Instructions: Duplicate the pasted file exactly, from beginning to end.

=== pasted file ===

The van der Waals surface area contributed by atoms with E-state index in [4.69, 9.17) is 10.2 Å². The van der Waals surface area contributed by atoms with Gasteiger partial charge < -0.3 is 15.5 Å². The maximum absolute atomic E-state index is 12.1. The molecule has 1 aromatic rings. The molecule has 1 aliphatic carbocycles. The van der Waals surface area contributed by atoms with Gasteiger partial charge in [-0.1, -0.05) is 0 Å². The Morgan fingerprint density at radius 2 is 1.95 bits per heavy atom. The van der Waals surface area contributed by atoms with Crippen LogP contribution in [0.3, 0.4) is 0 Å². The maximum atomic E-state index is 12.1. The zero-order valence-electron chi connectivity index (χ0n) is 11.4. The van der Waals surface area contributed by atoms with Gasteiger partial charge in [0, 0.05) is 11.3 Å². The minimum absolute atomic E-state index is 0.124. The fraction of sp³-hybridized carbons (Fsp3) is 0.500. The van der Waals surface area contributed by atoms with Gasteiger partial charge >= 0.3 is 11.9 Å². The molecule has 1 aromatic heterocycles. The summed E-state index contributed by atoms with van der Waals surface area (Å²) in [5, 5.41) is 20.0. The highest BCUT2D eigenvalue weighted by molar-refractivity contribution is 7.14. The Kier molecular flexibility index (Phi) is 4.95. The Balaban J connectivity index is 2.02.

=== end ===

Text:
The van der Waals surface area contributed by atoms with E-state index in [4.69, 9.17) is 10.2 Å². The van der Waals surface area contributed by atoms with Gasteiger partial charge < -0.3 is 15.5 Å². The maximum absolute atomic E-state index is 12.1. The molecule has 1 aromatic rings. The molecule has 1 aliphatic carbocycles. The van der Waals surface area contributed by atoms with Gasteiger partial charge in [-0.1, -0.05) is 0 Å². The Morgan fingerprint density at radius 2 is 1.95 bits per heavy atom. The van der Waals surface area contributed by atoms with Crippen LogP contribution in [0.3, 0.4) is 0 Å². The maximum atomic E-state index is 12.1. The zero-order valence-electron chi connectivity index (χ0n) is 11.4. The van der Waals surface area contributed by atoms with Gasteiger partial charge in [0, 0.05) is 11.3 Å². The minimum absolute atomic E-state index is 0.124. The fraction of sp³-hybridized carbons (Fsp3) is 0.500. The van der Waals surface area contributed by atoms with Gasteiger partial charge >= 0.3 is 11.9 Å². The molecule has 1 aromatic heterocycles. The summed E-state index contributed by atoms with van der Waals surface area (Å²) in [5, 5.41) is 20.0. The highest BCUT2D eigenvalue weighted by molar-refractivity contribution is 7.14. The Kier molecular flexibility index (Phi) is 4.95. The Balaban J connectivity index is 2.02.